Sample: Sample characteristics were provided by condition (see Table 1 in Barr & Castleman, 2017). Among the treatment students, 70.1% were female, and the racial/ethnic composition of the students was: 32.4% Black, 31.7% Hispanic, 23.7% Asian, and 9.5% other races. Among the control students, 69.7% were female, and in terms of race/ethnicity, students were 30.2% Black, 32.5% Hispanic, 24.6% Asian, and 9.4% other races. Both treatment and control groups had a first-generation student rate of 81.1%. It appeared that students were low income, as their parents' average gross income was $22,520 a year.

In terms of counselors, most counselors were female (75%), with roughly a quarter black and a quarter Hispanic. The median counselor age was 26 years.

Measures:

Barr & Castleman (2017): Outcome data came from the National Student Clearinghouse, which provided students' term-level college enrollment data into 2-year and 4-year colleges. College entrance (as in the period of time between high school graduation and entrance into college), however, was not defined, although one cohort (2015) had up to 2 years to potentially enroll in college after high school graduation, while the other (2016) had up to 1 year of potential opportunity to enroll in college. College persistence was measured as enrollment in a second year, total enrolled semesters, and continuous enrollment. College quality was measured as enrollment in the student's target college and enrollment in a college with a high graduation rate, high SAT/ACT entrance scores, and a low default rate.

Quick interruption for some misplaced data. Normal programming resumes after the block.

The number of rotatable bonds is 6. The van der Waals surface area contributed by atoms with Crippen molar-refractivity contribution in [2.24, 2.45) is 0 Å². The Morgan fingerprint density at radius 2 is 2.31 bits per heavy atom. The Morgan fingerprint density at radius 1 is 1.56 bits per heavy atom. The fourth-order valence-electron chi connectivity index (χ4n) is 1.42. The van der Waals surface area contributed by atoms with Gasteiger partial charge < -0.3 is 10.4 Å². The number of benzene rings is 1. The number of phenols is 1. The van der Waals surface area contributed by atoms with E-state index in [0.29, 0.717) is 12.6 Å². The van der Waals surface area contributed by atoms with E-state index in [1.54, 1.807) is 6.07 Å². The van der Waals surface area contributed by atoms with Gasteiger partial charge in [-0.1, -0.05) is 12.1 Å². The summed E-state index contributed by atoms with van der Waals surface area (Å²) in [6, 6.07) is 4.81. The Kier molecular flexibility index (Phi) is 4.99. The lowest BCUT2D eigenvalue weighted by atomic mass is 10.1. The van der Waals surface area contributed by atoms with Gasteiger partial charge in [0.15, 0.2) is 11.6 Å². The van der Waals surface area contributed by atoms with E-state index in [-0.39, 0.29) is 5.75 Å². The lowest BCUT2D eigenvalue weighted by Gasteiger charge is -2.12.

Outcome data were collected from the National Student Clearinghouse (NSC), "with coverage across 96% of college enrollments in the country" (p. 9). Given that no missing outcome data were reported, it appeared that students without a record in the NSC database were assigned a 0, indicating they did not enroll in college. This, however, was not explicitly stated.

Barr & Castleman (2021): Along with measures on enrollment and degree attainment from the National Student Clearinghouse, this report examined the quality of the colleges in which the students enrolled. Participants in both cohorts were followed for five years after high school, and participants in the first cohort were followed for six years. College quality was measured by being a designated Bottom Line target college and by graduation rates, loan default rates, post-graduation earnings, and post-graduation intergenerational "social mobility" that was above the median. In addition, two surveys conducted with students during the spring of their senior year in high school and the fall after high school graduation measured several risk and protective factors related to progress toward college and financial milestones (e.g., completing college applications and financial aid forms).